Sir, – The SNP appears to be set on raising income tax in Scotland as part of a move to keep the support of the ultra left Green Party.
Nearly 30% of income tax revenue raised in the UK already comes from the top 1% of earners and there is very strong evidence demonstrated by the Laffer curve, a recognised economic algorithm, that raising tax rates actually has a detrimental effect on revenues.
At a time when Scotland is desperate to attract all sorts of businesses and skilled professionals it is sheer economic lunacy to make Scotland by far the heaviest taxed part of the UK in terms of property and income taxes.
Recent reports from the Office of National Statistics show that retail sales are headed for their first annual decline in four years as consumers continue to feel the squeeze from rising inflation. Meanwhile, disposable income is reducing. The SNP proposed income tax rises, on mainly middle income families, on the back of already higher rates than the rest of the UK and recent substantial council tax increases will seriously affect families’ spending ability and place increased pressures on High Street shops which will begin to close putting people out of work.
The fact is that the SNP can only cling on to power, salaries, expenses and pensions with the support of the Greens, who have got them under their thumbs.
Where would any of them get a job with the aforementioned benefits they currently enjoy?
A stooge for the Green Party
Sir, – At Holyrood Nicola Sturgeon maintains Ruth Davidson is ‘a party stooge for her Westminster masters’.
With the Scottish budget not too far off, we’re about to discover whether Ms Sturgeon is, once more, a stooge for Patrick Harvie and the radical Greens.
A victim of over-optimism
Sir, – What should we make of the decision to close the Queensferry Crossing to southbound traffic from Thursday for an essential repair (Courier, November 28)?
It now appears that those who said that the project could be completed by the end of 2016 were ludicrously optimistic.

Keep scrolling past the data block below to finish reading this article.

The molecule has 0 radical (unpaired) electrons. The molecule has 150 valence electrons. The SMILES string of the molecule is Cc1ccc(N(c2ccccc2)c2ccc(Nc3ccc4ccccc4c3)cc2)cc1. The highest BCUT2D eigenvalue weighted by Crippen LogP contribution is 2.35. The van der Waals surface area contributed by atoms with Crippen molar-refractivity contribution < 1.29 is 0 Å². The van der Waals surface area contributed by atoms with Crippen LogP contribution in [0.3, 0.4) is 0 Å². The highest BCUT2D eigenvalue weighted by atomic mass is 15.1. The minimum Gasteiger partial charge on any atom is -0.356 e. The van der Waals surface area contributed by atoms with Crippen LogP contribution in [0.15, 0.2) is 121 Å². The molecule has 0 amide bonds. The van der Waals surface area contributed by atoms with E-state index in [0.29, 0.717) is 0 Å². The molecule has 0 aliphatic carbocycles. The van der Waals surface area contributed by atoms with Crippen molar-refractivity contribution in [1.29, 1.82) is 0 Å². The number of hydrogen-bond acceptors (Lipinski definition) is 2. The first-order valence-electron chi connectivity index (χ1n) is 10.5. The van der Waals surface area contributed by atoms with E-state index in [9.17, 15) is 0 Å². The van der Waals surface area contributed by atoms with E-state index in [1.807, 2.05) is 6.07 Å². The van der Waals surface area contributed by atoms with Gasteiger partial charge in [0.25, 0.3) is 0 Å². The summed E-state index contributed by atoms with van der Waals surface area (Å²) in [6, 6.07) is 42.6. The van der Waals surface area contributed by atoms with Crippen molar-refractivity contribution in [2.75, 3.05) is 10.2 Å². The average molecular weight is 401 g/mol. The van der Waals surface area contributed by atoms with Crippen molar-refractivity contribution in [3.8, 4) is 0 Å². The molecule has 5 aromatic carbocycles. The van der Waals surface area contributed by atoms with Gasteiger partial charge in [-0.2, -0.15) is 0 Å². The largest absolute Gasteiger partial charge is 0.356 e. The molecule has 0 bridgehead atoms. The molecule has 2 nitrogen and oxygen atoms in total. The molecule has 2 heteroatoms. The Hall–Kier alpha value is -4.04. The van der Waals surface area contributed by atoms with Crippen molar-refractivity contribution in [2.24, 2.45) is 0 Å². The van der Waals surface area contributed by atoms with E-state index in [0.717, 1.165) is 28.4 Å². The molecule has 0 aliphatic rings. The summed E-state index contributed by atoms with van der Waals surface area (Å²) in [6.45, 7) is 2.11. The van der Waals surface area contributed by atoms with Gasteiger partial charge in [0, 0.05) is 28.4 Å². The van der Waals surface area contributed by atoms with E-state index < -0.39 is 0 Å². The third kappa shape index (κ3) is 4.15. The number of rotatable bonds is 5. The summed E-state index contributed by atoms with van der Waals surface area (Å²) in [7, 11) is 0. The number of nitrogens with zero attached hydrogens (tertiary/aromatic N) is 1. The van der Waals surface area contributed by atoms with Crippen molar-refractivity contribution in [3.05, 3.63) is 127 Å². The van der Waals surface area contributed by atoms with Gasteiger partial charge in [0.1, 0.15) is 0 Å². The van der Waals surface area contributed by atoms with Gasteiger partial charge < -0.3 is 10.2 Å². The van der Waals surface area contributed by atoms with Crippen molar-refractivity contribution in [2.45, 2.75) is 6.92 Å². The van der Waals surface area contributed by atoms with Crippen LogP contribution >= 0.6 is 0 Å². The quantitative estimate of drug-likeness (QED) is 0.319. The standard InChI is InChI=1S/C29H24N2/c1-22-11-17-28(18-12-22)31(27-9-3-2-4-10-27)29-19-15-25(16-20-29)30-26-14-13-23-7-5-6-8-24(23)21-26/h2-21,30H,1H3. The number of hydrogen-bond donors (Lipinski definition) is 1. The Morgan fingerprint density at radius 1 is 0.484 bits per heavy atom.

In fact during that year I felt that the Scottish Government would press for a St Andrews Day opening in a fanfare of publicity.
It now appears that St Andrews Day 2017 would have been a more realistic timescale.
However, I don’t think MSPs Murdo Fraser and Alex Cole-Hamilton, who have been among those most strident and vocal in their criticism, can moan too hard about this.
They were as culpable as anyone in pressing for information about a completion date.
This matter has become a political football for too long, virtually ever since the venture started.
With the benefit of that most exact science – hindsight – it would have been much better if the politicians had simply left this to the engineers.
Nevertheless, we should still take enormous pride in this marvellous feat of construction.
Meanwhile, we can only hope that by the turn of the year both road bridges are helping achieve something close to an optimal traffic flow.
24 Shiel Court,
Bridge not yet truly complete
Sir, – I don’t recall the old Forth Bridge closing for ‘snagging’ in 1964.
In those days faults were fixed before major constructions entered service.
The old girl’s five day comeback as the southbound crossing is only possible because of the £112m and £5m p.a. spent on its new role as ‘the world’s most expensive bus lane’ (aka breakdown insurance) for 300 public service vehicles a day.
Perhaps ‘Forth Crossing South’ and ‘Forth Crossing North’ should be permanent arrangements.
Embarrassing for Humza Yousaf perhaps, but the costs are already covered, it would double capacity, speed up traffic, half wear and tear and double the lifespan of both bridges.